Witnesses called in Hypo bank collapse inquiry
Witness testimony begins on Wednesday in the parliamentary investigation into the mismanagement of Austria’s defunct Hypo Alpe Adria bank - the country's worst postwar financial scandal.
Making use of new powers for opposition parties to demand such probes, parliament is due to call several high-profile figures to testify on Hypo's spectacular rise, near-collapse and role in increasing state debt and the budget deficit.
Former Hypo state commissioners Sabine Kanduth-Kristen and Angelika Schlögel are testifying on Wednesday.
The Green Party has complained that most of the documents submitted for the hearing have not been adequately prepared for perusal.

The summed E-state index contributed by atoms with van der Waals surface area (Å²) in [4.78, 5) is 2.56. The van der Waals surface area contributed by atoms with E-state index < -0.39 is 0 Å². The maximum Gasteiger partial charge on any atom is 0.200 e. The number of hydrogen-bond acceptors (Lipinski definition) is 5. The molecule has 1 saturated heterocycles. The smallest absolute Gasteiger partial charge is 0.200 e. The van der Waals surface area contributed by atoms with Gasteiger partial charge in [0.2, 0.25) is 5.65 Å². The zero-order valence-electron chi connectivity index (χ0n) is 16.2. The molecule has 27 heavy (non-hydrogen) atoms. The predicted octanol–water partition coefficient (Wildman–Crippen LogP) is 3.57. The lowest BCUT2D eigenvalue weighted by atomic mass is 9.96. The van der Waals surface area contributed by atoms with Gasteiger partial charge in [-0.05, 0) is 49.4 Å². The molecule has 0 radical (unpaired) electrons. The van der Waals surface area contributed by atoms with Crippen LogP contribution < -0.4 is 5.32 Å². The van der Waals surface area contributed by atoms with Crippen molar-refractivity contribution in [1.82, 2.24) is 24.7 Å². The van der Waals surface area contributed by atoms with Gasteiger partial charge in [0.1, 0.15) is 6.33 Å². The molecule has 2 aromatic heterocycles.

Opposition politicians have also criticised the fact that some of the files have been classified as secret and that some witnesses are allowed to remain anonymous.
The most prominent witnesses are due to appear in a few weeks time, including top current and former government officials in Austria and the German state of Bavaria.
Parliament president Doris Bures has emphasised that the hearing is not a tribunal but rather an attempt to get to the bottom of political responsibility. Finance ministers from the conservative People's Party (ÖVP) were in charge when Hypo was nationalised in 2009.
Austria bought Hypo from German lender BayernLB to avoid a collapse that would have sent shock waves through the region a year after Lehman Brothers went bust.
Hypo has cost Austrian taxpayers €5.5 billion ($6.46 billion), with billions more to come as "bad bank" Heta winds down assets left after Hypo sold its Balkans and domestic units.